When earlier this year, my family decided to start trying to eat real food with an eye towards eliminating GMOs, pesticides and artificial flavorings, we were surprised at the number of items in our fridge that were ruled out from future consumption. Conventional ketchups, salad dressings and mayonnaise were just a few of the items we quickly found that contained Canola Oil, high fructose corn syrup and other newly forbidden ingredients.
Mayonnaise, ketchup and most of our salad dressings were pretty easy to swap out with homemade versions, but we found that we really missed our ranch dressing, especially our two kids. But goodness, look at the ingredients on a typical bottle of ranch dressing, and it quickly becomes apparent that no one should be eating this stuff. The first ingredient usually listed is likely to be a chemically produced, genetically modified oil that is about as far from a real food as the bottle it comes in. And right after that comes some low-fat milk related product that even further ruins the nutritional profile of this dressing.
So clearly, conventionally produced ranch dressing had to go. But what to use in its place?
It turns out that making a pretty zesty and enjoyable ranch coconut oil dressing is not nearly as difficult as I had originally feared. Almost every recipe that I could find online for ranch dressing used mayonnaise as a base, and branched out from there, adding some variety of additional ingredients. Well, that’s doable, I had already found a coconut oil mayonnaise recipe that was quick and easy, and quite tasty, maybe I could use that as base to my coconut oil ranch dressing instead of using canola oil as my base!
After settling on my mayonnaise, in which all of the ingredients work with my real food theory, it was time to check out the other ingredients in a few other dressing recipes. I liked the idea of buttermilk in my dressing, especially if I get to use the buttermilk from pasture raised cows that have never been feed antibiotics or GMO feed. Also, many of the recipes that I saw used yogurt, which works for me as well.
But I had to be sure that I was using full-fat yogurt, none of that low-fat stuff for me. After those two major ingredients, it was mostly spices and herbs that were combined to make this version of olive and coconut oil ranch dressing, which again, works quite well with my goal on eating mostly real and whole foods and not the overly processed items we used to rely on at mealtimes.
One important thing to keep in mind with this dressing… Coconut oil solidifies at temperatures in the low 70’s, and certainly anything cooler than that. So if you plan on keeping this olive and coconut oil ranch dressing in your fridge, make sure to pull it out maybe 30 minutes before you want to use it, or it may be a bit tough to pour out, it may be a little chunkier than you were expecting!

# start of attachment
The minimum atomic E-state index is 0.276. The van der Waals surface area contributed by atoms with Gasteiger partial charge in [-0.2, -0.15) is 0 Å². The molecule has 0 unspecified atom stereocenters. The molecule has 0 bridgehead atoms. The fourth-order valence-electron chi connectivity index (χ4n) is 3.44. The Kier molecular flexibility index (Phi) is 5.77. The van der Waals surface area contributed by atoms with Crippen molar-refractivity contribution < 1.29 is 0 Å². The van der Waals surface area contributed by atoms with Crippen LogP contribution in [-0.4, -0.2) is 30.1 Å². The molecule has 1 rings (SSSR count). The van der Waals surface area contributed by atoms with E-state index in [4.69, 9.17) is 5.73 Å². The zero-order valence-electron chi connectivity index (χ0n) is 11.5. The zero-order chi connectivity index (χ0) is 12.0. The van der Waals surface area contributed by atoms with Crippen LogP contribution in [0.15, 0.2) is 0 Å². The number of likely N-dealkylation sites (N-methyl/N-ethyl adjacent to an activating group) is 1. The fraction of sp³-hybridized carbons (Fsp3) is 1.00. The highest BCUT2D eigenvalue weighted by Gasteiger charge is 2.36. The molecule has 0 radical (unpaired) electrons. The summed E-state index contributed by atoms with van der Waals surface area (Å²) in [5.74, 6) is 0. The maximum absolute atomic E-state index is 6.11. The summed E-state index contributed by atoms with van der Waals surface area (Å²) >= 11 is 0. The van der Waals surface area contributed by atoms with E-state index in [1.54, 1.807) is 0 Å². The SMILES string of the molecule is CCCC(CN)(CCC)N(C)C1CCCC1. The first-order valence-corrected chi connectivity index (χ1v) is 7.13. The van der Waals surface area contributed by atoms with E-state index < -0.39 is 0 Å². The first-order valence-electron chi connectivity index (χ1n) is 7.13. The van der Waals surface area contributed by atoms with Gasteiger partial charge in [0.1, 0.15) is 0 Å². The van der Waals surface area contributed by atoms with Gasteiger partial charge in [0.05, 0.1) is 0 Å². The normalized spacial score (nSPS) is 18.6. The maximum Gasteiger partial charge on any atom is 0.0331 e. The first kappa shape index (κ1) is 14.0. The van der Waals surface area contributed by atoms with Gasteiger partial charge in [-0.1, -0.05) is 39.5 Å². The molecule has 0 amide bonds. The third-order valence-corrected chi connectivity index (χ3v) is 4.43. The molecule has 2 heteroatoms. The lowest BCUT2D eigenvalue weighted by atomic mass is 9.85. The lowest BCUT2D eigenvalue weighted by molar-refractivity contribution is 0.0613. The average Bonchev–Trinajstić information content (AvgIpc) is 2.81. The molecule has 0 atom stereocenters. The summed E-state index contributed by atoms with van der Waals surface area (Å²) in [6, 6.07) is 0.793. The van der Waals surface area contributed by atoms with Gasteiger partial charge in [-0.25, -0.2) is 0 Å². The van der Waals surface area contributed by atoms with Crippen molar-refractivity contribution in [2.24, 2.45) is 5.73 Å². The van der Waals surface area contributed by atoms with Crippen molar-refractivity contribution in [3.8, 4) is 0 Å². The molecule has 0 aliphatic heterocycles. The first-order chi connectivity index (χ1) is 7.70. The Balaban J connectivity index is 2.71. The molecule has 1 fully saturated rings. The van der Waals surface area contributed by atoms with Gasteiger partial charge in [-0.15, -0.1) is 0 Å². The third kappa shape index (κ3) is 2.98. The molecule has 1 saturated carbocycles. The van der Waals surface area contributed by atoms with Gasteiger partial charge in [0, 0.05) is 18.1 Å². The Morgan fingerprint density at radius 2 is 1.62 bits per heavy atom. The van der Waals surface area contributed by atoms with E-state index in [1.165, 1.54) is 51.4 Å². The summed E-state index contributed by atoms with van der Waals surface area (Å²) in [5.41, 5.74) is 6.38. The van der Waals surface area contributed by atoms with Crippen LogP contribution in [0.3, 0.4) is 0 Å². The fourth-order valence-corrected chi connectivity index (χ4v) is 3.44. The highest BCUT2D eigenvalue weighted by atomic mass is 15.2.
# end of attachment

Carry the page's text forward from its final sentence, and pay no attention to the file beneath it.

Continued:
A nice work around for avoiding solid ranch dressing when coming straight out of the fridge is to swap out your coconut oil for a good MCT oil. Many people think they are getting lots of MCTs (medium chain triglycerides) when they eat coconut oil, but it really depends upon your definition of “medium”.
Coconut oil contains four different types of MCTs, of four different lengths, with some debate on whether the best known, Lauric Acid, actually behaves more like a medium chain triglyceride or a long chain. In either case, if you are ok with dropping the lauric acid content of coconut oil from your ranch dressing, then simply use MCT oil, which stays liquid in this dressing recipe, instead of coconut oil.
- 1 whole egg
- 2 egg yolks
- juice from 2 lemons
- 1 tablespoon vinegar
- 2 teaspoons salt
- ⅛ teaspoon sugar
- 1 tablespoon mustard
- 1 bunch of basil
- 3 garlic cloves
- 1 teaspoon black pepper
- ¾ cup yogurt w/ live cultures
- ¾ cup buttermilk
- ½ cup olive oil
- ½ cup mct oil
- Add all ingredients to the bowl of a food processor
- Turn on food processor until thoroughly combined
- Pour into local farmer's cool glass milk bottle and refrigerate
Once again, I find myself trying to put together a nutrition panel with probably limited success. My guess is that I ended up with almost four cups of dressing, but a little less. I then decided to split the overall dressing recipe into 16 servings, to be on the larger side of serving sizes, which would come out to 1/4 cup or so. That equals four tablespoons, so in my mind, when using the dressing, I shoot for 3 tablespoons for a serving, and then feel like I’m on the light side of the nutrition panel below, and feel pretty good about my self restraint!